Gomez introduced a resolution to expel Greene from her seat citing her previous social media posts calling for violence against Democrats and promoting extremist conspiracy theories. Seventy-three House Democrats have since signed onto the effort.
‘Congresswoman Marjorie Taylor Greene has previously supported social media posts calling for political violence against the Speaker of the House members of Congress, and former President Barak Obama,’ Gomez said in a statement at the beginning of this year.
‘Her very presence in office represents a direct threat against the elected officials and staff who serve our government,’ Gomez continued.
‘And it is with their safety in mind as well as the security of institutions and public servants across our country, that I call on my House colleagues to support my resolution to immediately remove Congressman Marjorie Taylor Greene from this legislative body.’
But even if Greene is expelled from her position, Republicans have the largest lead in 40 years when it comes to voters’ preferences going into the 2022 midterms, with a new poll showing more than half of U.S. voters would prefer a Republican candidate.
An ABC News/ Washington Post poll released this month shows that 51 per cent of 882 registered voters surveyed would support a GOP candidate in their district in the midterm elections if they were held today while only 41 per cent say they would support a Democrat.
Republicans hold their biggest lead in 40 years over Democratic congressional candidates when it comes to registered voters preferences
Speaker of the House Nancy Pelosi, D-Calif., acknowledged Democrats did not do as well as they had hoped in the most recent election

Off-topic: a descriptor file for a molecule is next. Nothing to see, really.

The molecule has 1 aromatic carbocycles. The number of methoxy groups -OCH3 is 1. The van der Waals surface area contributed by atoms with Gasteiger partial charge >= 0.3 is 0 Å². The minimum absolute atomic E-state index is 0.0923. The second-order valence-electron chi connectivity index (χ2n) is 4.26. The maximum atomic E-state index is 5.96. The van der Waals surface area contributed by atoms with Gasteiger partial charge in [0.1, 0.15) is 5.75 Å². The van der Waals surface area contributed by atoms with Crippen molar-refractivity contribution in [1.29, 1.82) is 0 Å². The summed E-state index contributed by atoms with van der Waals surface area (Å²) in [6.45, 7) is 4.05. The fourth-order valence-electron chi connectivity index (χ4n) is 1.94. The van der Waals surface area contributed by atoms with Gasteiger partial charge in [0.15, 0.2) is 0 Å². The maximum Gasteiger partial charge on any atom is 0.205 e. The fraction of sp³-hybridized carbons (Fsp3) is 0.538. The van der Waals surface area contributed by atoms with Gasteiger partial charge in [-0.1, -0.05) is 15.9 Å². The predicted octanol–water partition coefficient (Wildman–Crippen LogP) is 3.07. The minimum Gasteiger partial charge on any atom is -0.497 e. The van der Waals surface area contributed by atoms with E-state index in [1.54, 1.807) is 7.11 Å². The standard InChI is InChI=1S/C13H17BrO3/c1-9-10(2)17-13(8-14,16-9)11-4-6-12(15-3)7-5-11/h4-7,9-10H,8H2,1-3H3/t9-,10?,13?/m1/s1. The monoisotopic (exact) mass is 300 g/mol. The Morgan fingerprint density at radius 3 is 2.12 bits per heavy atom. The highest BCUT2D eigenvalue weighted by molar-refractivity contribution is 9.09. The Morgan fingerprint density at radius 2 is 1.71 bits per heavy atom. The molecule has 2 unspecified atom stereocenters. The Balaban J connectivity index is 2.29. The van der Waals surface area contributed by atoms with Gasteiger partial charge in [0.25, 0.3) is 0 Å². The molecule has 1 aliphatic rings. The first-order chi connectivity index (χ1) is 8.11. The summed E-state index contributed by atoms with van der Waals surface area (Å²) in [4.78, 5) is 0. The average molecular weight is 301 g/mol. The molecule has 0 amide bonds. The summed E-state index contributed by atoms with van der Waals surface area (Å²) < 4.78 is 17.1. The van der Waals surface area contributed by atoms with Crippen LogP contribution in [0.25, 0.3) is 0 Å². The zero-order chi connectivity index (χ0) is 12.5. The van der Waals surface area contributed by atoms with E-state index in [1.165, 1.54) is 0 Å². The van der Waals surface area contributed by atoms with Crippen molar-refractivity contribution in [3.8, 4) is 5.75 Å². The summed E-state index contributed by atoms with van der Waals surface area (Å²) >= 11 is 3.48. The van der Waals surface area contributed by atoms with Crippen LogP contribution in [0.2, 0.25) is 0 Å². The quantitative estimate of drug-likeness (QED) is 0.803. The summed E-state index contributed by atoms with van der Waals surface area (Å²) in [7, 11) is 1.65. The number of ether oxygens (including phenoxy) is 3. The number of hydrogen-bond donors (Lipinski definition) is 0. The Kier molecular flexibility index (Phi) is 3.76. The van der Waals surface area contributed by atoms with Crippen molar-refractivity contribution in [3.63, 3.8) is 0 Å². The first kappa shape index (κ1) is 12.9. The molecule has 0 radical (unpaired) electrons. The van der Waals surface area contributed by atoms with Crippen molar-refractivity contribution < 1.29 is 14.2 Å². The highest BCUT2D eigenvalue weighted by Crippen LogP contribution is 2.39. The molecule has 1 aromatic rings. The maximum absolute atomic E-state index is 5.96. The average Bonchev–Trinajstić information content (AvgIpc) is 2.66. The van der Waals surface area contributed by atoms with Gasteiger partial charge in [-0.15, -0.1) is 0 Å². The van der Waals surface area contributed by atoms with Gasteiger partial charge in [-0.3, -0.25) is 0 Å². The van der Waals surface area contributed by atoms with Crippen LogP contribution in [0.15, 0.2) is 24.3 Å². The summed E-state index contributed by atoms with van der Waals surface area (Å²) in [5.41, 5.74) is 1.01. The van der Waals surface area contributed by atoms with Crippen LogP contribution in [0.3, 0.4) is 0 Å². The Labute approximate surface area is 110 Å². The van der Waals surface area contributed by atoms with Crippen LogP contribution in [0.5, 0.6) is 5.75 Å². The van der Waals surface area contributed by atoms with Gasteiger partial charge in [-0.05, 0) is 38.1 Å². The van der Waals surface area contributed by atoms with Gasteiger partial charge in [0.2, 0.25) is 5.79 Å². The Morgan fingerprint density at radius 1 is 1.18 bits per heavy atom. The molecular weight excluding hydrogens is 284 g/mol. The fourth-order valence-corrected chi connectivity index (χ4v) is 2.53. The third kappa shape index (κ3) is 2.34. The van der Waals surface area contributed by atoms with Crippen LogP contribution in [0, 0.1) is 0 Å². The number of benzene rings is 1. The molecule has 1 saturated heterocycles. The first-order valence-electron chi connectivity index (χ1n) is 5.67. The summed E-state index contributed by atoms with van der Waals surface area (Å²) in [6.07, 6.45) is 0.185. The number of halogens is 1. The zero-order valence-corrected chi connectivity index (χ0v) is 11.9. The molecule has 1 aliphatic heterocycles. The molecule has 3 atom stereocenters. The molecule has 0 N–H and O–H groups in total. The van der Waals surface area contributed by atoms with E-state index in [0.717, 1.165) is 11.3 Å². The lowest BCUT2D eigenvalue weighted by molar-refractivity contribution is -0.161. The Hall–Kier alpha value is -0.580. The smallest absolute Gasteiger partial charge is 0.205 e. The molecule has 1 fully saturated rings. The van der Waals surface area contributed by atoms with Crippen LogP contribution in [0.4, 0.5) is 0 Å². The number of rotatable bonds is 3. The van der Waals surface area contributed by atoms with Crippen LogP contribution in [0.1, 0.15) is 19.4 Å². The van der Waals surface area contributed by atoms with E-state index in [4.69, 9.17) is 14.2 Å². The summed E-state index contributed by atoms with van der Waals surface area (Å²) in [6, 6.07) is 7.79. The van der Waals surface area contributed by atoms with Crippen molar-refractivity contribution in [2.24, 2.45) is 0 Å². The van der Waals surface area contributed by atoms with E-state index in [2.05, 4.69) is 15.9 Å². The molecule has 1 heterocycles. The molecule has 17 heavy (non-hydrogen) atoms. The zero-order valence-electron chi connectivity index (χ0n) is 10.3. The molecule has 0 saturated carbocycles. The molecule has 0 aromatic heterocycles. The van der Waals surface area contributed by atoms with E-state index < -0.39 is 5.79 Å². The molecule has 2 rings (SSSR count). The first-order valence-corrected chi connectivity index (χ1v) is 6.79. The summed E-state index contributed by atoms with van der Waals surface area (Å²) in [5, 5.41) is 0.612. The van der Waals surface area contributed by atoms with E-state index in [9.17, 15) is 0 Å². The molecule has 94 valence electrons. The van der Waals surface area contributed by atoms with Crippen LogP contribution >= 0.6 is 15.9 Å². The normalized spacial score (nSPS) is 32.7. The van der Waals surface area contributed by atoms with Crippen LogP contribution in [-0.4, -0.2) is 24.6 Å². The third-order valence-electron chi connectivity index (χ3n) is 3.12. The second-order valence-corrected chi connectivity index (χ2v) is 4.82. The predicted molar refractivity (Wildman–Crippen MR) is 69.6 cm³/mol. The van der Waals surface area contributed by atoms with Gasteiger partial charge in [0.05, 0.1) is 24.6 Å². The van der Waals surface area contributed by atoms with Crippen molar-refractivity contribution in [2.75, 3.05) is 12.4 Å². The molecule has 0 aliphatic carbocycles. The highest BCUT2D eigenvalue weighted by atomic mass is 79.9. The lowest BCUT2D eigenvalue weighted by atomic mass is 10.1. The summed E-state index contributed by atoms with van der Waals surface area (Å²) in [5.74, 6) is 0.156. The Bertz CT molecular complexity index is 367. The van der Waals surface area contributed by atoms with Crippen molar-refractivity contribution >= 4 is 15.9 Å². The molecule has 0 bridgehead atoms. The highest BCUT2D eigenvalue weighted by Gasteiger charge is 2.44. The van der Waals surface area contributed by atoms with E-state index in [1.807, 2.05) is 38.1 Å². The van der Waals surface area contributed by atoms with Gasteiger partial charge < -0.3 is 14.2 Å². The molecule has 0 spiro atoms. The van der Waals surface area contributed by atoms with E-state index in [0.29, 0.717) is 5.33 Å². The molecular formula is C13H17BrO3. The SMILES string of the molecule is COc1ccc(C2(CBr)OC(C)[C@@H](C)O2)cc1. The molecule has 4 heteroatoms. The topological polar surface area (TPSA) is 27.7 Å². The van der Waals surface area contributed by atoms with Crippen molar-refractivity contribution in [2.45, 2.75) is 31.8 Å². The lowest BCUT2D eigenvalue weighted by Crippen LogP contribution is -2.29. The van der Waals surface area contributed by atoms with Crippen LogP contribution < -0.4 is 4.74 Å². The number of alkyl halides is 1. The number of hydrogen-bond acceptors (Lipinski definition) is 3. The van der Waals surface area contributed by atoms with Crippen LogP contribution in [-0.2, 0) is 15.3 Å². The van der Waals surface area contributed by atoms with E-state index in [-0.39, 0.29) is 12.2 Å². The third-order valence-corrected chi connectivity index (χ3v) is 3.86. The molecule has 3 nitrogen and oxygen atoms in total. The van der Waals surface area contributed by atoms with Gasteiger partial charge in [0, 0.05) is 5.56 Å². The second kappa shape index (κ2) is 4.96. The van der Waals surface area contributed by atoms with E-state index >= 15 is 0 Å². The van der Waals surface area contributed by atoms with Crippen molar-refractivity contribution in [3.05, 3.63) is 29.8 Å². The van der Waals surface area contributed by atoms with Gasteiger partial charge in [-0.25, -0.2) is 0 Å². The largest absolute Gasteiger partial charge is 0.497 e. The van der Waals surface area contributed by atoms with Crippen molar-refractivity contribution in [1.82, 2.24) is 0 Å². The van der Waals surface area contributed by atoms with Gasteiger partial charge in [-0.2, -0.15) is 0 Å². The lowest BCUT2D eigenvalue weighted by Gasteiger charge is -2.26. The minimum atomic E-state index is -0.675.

Registered voters were asked in the phone survey: ‘If the election for the U.S. House of Representatives were being held today, would you vote for (the Democratic candidate) or (the Republican candidate) in your congressional district?’
Four per cent said they wouldn’t vote for either a Republican or Democrat, another 4 per cent said they don’t have an opinion and the remaining 1 per cent fall in the ‘other’ category.
This poll shows the GOP is in the biggest lead over their Democratic counterparts in four decades – since the pollsters started asking the question in November 1981.
Republicans leading Democrats in this category has only happened nine times ever in the 110 polls taken with the question.
It is also only the second time where the advantage has been significant – outside the margin of error. In January 2002, the GOP had a seven point lead over Democrats.
Otherwise, Democrats have consistently out-ranked Republicans in the nation-wide voter preference survey.
This month Republicans added 13 House Democrats to their target list for next year’s midterms after a come-from-behind win in the Virginia governor’s race and a too-close to call contest in New Jersey.
They hope Glenn Youngkin’s victory over Terry McAuliffe in a state that President Biden won by 10 percentage points a year ago shows they are on course to retake the House in 2022 and oust Nancy Pelosi as Speaker.